Chanel S. de R.L. v. Kee, 2015 FC 1091

In a summary trial, the Federal Court has found the corporate defendants liable for selling knock-off Chanel merchandise, and found personal liability against the landlord who housed the businesses. The defendants had previously settled two 2006 actions and agreed to cease the sale of any merchandise bearing the Chanel trademarks.

Chanel had alleged that the corporate defendants were importing, advertising and selling fashion accessories that infringed and passed off various trademarks owned by Chanel. An additional claim was levied against the landlord of the relevant premises, alleging she aided and abetted, authorized, and sanctioned the importation, advertisement, offer for sale and/or sale of the fashion accessories. The evidence showed the landlord was also an officer and/or director of the corporate defendants. Although her husband was affiliated with the businesses, the Court found he was not involved in the business, as he was living in China, and he was subsequently not found to be personally liable.

The defendants had argued that one of the companies had been sold to their children with the express understanding that they must not sell any counterfeit products. This sale was alleged to have taken place just prior to Chanel issuing a cease and desist letter. Chanel disputed the sale of the business, or argued the transaction was meant to avoid the consequences of selling counterfeit goods. The Court found the change of ownership actually occurred two years later than when the alleged transfer occurred, and held the original owners and landlord liable for the infringing activities.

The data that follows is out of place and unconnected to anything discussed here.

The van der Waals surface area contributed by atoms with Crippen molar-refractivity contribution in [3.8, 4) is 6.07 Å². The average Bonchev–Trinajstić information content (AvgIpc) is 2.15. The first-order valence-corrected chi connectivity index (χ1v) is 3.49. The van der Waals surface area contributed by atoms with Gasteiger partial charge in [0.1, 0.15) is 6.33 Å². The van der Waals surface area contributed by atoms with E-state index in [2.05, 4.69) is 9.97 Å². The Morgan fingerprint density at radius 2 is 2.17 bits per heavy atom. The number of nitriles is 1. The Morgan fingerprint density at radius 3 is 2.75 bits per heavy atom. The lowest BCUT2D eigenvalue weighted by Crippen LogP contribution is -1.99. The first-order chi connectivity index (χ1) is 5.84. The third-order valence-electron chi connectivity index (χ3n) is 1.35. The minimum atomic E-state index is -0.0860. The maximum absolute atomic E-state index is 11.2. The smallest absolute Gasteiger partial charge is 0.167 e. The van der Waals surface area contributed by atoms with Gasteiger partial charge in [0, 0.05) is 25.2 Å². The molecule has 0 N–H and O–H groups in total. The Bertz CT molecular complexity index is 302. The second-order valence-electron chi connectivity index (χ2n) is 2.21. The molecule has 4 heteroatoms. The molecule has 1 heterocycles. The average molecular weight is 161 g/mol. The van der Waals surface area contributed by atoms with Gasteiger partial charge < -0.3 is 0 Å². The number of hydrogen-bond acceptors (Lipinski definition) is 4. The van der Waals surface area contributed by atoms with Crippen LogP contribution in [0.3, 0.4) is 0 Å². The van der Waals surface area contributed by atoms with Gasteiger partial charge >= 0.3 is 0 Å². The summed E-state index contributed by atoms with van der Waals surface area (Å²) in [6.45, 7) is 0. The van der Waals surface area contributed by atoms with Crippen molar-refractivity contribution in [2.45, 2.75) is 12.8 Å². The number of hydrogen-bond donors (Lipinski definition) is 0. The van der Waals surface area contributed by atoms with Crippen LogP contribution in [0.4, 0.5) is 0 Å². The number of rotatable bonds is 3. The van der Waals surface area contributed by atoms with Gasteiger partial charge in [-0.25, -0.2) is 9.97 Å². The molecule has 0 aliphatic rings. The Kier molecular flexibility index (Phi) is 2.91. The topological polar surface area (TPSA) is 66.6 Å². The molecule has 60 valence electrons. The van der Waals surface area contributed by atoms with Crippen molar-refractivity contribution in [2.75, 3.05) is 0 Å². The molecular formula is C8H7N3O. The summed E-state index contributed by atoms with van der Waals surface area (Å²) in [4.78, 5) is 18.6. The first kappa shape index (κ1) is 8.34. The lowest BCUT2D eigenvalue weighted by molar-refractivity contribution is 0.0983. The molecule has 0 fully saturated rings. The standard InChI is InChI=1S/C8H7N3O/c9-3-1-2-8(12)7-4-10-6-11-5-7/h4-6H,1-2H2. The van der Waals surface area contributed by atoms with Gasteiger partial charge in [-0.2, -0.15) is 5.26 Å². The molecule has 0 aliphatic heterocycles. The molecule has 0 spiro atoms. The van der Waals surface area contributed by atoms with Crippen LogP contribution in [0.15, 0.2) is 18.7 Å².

The Court found the subject defendants acted contrary to the prior settlement, prior orders, and to sections 7(b), 7(c),7(d), 19, 20 and 22 of the Trade-marks Act. Relief included injunctive relief, and delivery up of the infringing wares.

Using the general rule that awards $6,000 in damages per plaintiff for trademark infringement against retail establishments selling counterfeit goods, adjusted for inflation and per instance of infringement, nominal damages were calculated at $8,000 per infringement for each of four instances. This was awarded to both Chanel Inc. (the licensee) and Chanel Limited (the rights owner), for a total of $64,000. Punitive and exemplary damages of $250,000 were added, payable jointly and severally. The Court sanctioned the defendants' behaviour by awarding 60% of the plaintiff’s actual solicitor and client fees of $110,000 and awarded $66,000 in assessed costs.